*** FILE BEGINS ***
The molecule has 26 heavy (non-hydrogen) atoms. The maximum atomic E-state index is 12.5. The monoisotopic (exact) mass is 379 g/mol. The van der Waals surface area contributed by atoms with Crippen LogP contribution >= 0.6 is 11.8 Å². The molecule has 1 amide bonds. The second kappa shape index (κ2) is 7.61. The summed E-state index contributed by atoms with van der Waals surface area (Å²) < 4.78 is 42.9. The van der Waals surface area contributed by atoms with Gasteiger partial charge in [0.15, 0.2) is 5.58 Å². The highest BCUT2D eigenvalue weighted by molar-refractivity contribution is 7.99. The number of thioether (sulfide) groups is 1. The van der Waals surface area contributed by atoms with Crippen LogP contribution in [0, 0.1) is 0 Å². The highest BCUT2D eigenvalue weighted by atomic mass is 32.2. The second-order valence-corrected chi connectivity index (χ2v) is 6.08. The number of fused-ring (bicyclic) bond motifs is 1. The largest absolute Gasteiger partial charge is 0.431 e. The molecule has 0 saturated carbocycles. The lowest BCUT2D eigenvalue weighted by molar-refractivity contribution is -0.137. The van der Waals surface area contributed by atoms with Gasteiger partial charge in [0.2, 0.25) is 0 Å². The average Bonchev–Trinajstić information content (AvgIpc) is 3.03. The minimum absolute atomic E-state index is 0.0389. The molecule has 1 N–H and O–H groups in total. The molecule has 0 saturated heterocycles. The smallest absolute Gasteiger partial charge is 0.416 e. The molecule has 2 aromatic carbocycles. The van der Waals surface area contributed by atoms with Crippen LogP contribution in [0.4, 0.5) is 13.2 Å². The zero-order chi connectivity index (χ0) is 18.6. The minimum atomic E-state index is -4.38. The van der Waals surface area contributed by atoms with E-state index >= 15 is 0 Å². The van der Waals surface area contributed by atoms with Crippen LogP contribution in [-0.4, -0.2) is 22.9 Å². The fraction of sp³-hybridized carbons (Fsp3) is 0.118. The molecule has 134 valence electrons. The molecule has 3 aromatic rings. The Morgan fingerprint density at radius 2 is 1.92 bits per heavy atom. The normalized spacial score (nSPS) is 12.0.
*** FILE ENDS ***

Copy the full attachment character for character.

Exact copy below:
The molecule has 26 heavy (non-hydrogen) atoms. The maximum atomic E-state index is 12.5. The monoisotopic (exact) mass is 379 g/mol. The van der Waals surface area contributed by atoms with Crippen LogP contribution >= 0.6 is 11.8 Å². The molecule has 1 amide bonds. The second kappa shape index (κ2) is 7.61. The summed E-state index contributed by atoms with van der Waals surface area (Å²) < 4.78 is 42.9. The van der Waals surface area contributed by atoms with Gasteiger partial charge in [0.15, 0.2) is 5.58 Å². The highest BCUT2D eigenvalue weighted by molar-refractivity contribution is 7.99. The number of thioether (sulfide) groups is 1. The van der Waals surface area contributed by atoms with Crippen LogP contribution in [0, 0.1) is 0 Å². The highest BCUT2D eigenvalue weighted by atomic mass is 32.2. The second-order valence-corrected chi connectivity index (χ2v) is 6.08. The number of fused-ring (bicyclic) bond motifs is 1. The largest absolute Gasteiger partial charge is 0.431 e. The molecule has 0 saturated carbocycles. The lowest BCUT2D eigenvalue weighted by molar-refractivity contribution is -0.137. The van der Waals surface area contributed by atoms with Gasteiger partial charge in [0.2, 0.25) is 0 Å². The average Bonchev–Trinajstić information content (AvgIpc) is 3.03. The minimum absolute atomic E-state index is 0.0389. The molecule has 1 N–H and O–H groups in total. The molecule has 0 saturated heterocycles. The smallest absolute Gasteiger partial charge is 0.416 e. The molecule has 2 aromatic carbocycles. The van der Waals surface area contributed by atoms with Crippen LogP contribution in [0.4, 0.5) is 13.2 Å². The zero-order chi connectivity index (χ0) is 18.6. The minimum atomic E-state index is -4.38. The van der Waals surface area contributed by atoms with E-state index >= 15 is 0 Å². The van der Waals surface area contributed by atoms with Crippen LogP contribution in [-0.4, -0.2) is 22.9 Å². The fraction of sp³-hybridized carbons (Fsp3) is 0.118. The molecule has 134 valence electrons. The molecule has 3 aromatic rings. The Morgan fingerprint density at radius 2 is 1.92 bits per heavy atom. The normalized spacial score (nSPS) is 12.0.